Date of Award

Summer 8-15-2020

Author's School

Graduate School of Arts and Sciences

Author's Department

Biology & Biomedical Sciences (Molecular Genetics & Genomics)

Degree Name

Doctor of Philosophy (PhD)

Degree Type



Viruses infect the majority of eukaryotic life on the planet and remain a global threat to human health. These pathogens are constrained to intracellular life cycles, as they exploit and rely on host factors and machinery throughout their entire reproduction process. While many of these viral life cycle factors have been reported and studied, our knowledge in the identity and function of these factors remains incomplete and a challenge in fundamental virology and the development of antiviral therapeutics. Caenorhabditis elegans offers an innovative approach for discovering novel host factors required for virus infection in a multicellular and simple model organism. Although C. elegans has been extensively used as a model to study bacterial and fungal infections, viral studies have been highly restricted due to the lack of a naturally infecting C. elegans virus. Therefore, the discovery of Orsay virus as the first natural viral pathogen of C. elegans presents an unprecedented opportunity to advance our understanding of vital virus interactions with its host. As many C. elegans genes are evolutionarily conserved in higher organisms, pro-viral factors in C. elegans may have a conserved function in humans for pathogenic viruses. Thus, the study of the C. elegans-Orsay virus model may ultimately lead to the development of antiviral therapeutics. In this dissertation, I exploit the power of this nascent C. elegans-Orsay virus system to identify and characterize two novel host factors that Orsay virus relies upon for infection, one of which was also found to play an evolutionarily conserved pro-viral role in human cells. First, I identified the C. elegans protein dietary restriction-like 1(DRL-1) as a novel host factor required for Orsay virus infection. Through a chemical mutagenesis screen, based on a virus-inducible green fluorescent protein (GFP) transcriptional reporter, I isolated a C. elegans mutant lacking a functional drl-1 gene. This drl-1 mutant demonstrated a greater than 10,000-fold reduction in Orsay virus RNA levels, which could be rescued by ectopic expression of wild-type DRL-1. Additionally, DRL-1 was dispensable for Orsay RNA replication from an endogenous transgene replicon, suggesting that DRL-1 affects a pre-replication stage of the Orsay life cycle. As drl-1 encodes a putative serine-threonine kinase that shares similarity with human mitogen activated protein kinases (MAPK), it implicates for the first time in C. elegans, a role for a MAPK pathway in viral infection. Second, as the chemical mutagenesis aforementioned was not saturated, I expanded this forward genetic screen, and identified the C. elegans protein huntingtin-interacting protein related 1 (HIPR-1) as another novel host factor required for Orsay virus infection. HIPR-1 belongs to the Huntingtin-interacting protein family, whose members are known to be key factors in clathrin-mediated endocytosis through inositol phospholipid, clathrin light and heavy chain, and F-actin binding. Ablation of HIPR-1 in C. elegans also resulted in a significant defect in viral RNA replication, a defect which could be bypassed through an endogenous transgene replicon system, suggesting a lack of HIPR-1 also affects an early, pre-replication step of the virus life cycle stage. To characterize the functional nature of HIPR-1, I performed a domain analysis and demonstrated that neither the clathrin light chain binding domain nor the clathrin heavy chain binding motif were needed for virus infection, whereas the inositol phospholipid binding and F-actin binding domains were obligatory. In human cell culture, deletion of the human HIPR-1 orthologs, HIP1 and HIP1R, led to decreased infection by Coxsackie B3 virus, demonstrating a conservation of its pro-viral function through evolution. To further establish functional conservation, I determined a chimeric HIPR-1 protein harboring the corresponding human HIP1 inositol phospholipid binding domain was able to rescue Orsay infection in C. elegans. Overall, these results provide novel insights into the mechanism of HIP proteins in virus infection, which appears to be clathrin binding independent.Taken together, I have contributed to the base knowledge of the early C. elegans virology field by expanding our narrow knowledge of cellular factors impacting viral infection in C. elegans. This increase will better enable the community to explore the nature of the virus lifecyle and host-virus interactions in either C. elegans or mammals, or both.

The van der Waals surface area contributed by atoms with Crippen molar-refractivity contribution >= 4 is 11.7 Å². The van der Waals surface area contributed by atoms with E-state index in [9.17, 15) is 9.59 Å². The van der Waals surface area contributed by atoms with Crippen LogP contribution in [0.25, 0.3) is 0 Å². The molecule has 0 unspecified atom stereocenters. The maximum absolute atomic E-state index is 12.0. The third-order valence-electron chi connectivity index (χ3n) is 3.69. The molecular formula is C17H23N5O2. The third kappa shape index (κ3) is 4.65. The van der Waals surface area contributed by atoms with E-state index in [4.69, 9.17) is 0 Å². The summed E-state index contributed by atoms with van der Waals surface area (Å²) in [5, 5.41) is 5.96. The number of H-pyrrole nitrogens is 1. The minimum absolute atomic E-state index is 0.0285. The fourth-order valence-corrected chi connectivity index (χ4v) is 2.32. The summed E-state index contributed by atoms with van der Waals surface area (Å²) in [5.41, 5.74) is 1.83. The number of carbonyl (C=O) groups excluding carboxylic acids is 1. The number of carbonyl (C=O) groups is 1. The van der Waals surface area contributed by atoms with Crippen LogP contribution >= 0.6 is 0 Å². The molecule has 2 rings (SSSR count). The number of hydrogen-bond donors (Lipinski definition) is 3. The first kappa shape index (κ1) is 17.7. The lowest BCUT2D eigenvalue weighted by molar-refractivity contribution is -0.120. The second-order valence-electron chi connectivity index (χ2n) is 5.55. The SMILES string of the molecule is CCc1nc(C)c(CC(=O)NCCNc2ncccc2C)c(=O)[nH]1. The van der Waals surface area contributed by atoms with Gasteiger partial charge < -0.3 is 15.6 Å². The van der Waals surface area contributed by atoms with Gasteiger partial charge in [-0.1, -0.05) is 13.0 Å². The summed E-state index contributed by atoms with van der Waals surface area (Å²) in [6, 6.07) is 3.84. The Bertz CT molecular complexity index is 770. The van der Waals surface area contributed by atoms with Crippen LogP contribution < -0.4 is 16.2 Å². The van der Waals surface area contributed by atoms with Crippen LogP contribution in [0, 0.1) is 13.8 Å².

English (en)

Chair and Committee

David Wang

Committee Members

Jacco Boon, Michael Diamond, Michael Nonet, Stephen Pak,

Included in

Genetics Commons